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More than a fun service for coffeehouse web surfers, wireless fidelity is making it easier for retail chains to communicate with headquarters.
When John Wooley told his corporate financial managers that he wanted to invest in a new broadband wireless technology for Internet access, then give it away for free to customers who visited his stores, he ran into a few skeptics. “They wanted to know return on investment, but I said I thought it could attract new customers,” he says.
Wooley is president and CEO of Schlotzsky’s Inc., an Austin, Texas-based chain of some 650 sandwich shops with a bent for the uncommon, from its unusual name to its unique assortment of food and, now, free broadband wireless fidelity, better known as wi-fi, for everyone in or near a Schlotzsky’s Deli. After several months of testing wi-fi networks in 10 restaurants, Wooley surveyed his customers and the results underscored his initial hunch: A significant number were coming in just for the wi-fi, which enables them to quickly download Internet content, including streaming media, music recordings and other data-intensive files to their personal laptops or PDAs or to one of Schlotzsky’s iMac computers.
“We’re seeing a really positive response from customers of all ages,” Wooley says. And his hunch about new customers was right: 6% of customers said the main reason they were in a Schlotzsky’s was for the wi-fi Internet availability. “The revenue those customers bring in is 20 to 25 times what we spent to install wi-fi,” he says. “I’m feeling pretty good about that.”
Tapping into frustration
Schlotzsky’s isn’t alone in installing wi-fi as a way to lure customers. Retailers will account for nearly half of the expected growth in computer chipsets that enable computer and network devices to send and receive wi-fi signals, according to a study by Allied Business Intelligence Inc. (see related story, page 33). Meanwhile, local wi-fi networks are being established throughout the U.S. and other areas of the world by T-Mobile USA Inc., a unit of Germany’s Deutsche Telekom AG, and by Cometa Networks Inc., a joint venture recently formed by AT&T, IBM Corp. and Intel Corp.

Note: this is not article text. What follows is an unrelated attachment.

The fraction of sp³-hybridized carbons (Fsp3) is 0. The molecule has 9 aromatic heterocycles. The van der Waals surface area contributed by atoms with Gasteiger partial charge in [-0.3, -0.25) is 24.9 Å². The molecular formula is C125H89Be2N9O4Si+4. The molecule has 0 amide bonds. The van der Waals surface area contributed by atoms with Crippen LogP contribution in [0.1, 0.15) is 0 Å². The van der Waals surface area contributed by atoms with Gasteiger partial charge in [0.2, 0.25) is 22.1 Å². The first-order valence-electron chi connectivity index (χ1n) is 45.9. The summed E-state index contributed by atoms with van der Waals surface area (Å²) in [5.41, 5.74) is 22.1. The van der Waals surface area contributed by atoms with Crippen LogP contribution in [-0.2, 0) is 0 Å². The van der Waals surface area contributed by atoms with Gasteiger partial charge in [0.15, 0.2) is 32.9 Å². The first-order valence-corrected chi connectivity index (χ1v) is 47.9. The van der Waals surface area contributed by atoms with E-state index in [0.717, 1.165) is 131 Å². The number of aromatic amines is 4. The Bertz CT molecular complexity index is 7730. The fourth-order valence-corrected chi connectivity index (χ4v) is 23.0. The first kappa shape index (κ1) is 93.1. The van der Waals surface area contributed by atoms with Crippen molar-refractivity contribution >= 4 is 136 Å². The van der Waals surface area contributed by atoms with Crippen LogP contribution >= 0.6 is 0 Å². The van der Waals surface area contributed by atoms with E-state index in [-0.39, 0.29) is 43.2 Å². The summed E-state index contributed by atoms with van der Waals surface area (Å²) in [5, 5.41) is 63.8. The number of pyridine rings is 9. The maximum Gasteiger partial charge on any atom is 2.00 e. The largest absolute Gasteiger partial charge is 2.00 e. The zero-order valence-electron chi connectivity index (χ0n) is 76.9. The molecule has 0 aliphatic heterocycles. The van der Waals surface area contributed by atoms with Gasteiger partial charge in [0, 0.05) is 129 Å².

As more people experience the web and expect good browsing performance, high-bandwidth access to the Internet is becoming more in demand. And by supplementing the general rollout of broadband to homes by offering wi-fi access, retailers can put themselves in the vanguard of a hot trend that makes high-bandwidth web access available to virtually anyone. “It has tapped into a general frustration over broadband, which was supposed to be in everyone’s homes by now,” Wooley says.
Schlotzsky’s is even going beyond the customer service route by making wi-fi available to anyone in homes, libraries or nearly anyplace close to a Schlotzsky’s Deli, where wi-fi antennas are being mounted on the roof as well as inside so as to reach the maximum number of users, whether they like Schlotzsky’s sandwiches or not. Partly because of the pilot program’s proximity to the University of Texas and a technologically advanced population, the community response was swift, even before Schlotzsky’s publicized it. “People locally figured it out,” a spokeswoman says. “And then newspapers started calling. We didn’t even advertise.”